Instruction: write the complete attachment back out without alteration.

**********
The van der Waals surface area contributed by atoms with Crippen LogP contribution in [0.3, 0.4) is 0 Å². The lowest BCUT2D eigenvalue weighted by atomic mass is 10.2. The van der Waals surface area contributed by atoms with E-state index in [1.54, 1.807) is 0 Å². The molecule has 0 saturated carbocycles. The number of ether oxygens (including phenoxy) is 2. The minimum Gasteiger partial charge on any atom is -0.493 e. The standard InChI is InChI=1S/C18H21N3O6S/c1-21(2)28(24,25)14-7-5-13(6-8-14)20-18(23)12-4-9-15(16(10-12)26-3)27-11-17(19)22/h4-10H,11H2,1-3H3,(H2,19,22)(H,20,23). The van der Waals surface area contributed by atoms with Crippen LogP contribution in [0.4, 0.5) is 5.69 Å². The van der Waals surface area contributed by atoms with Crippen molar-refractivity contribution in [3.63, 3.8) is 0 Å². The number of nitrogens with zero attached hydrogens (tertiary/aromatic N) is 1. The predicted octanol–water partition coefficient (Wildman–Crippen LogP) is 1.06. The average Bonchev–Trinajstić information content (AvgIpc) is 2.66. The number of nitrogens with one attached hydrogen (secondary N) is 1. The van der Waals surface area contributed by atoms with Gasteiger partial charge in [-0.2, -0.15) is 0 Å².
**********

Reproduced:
The van der Waals surface area contributed by atoms with Crippen LogP contribution in [0.3, 0.4) is 0 Å². The lowest BCUT2D eigenvalue weighted by atomic mass is 10.2. The van der Waals surface area contributed by atoms with E-state index in [1.54, 1.807) is 0 Å². The molecule has 0 saturated carbocycles. The number of ether oxygens (including phenoxy) is 2. The minimum Gasteiger partial charge on any atom is -0.493 e. The standard InChI is InChI=1S/C18H21N3O6S/c1-21(2)28(24,25)14-7-5-13(6-8-14)20-18(23)12-4-9-15(16(10-12)26-3)27-11-17(19)22/h4-10H,11H2,1-3H3,(H2,19,22)(H,20,23). The van der Waals surface area contributed by atoms with Crippen LogP contribution in [0.4, 0.5) is 5.69 Å². The van der Waals surface area contributed by atoms with Crippen molar-refractivity contribution in [3.63, 3.8) is 0 Å². The number of nitrogens with zero attached hydrogens (tertiary/aromatic N) is 1. The predicted octanol–water partition coefficient (Wildman–Crippen LogP) is 1.06. The average Bonchev–Trinajstić information content (AvgIpc) is 2.66. The number of nitrogens with one attached hydrogen (secondary N) is 1. The van der Waals surface area contributed by atoms with Gasteiger partial charge in [-0.2, -0.15) is 0 Å².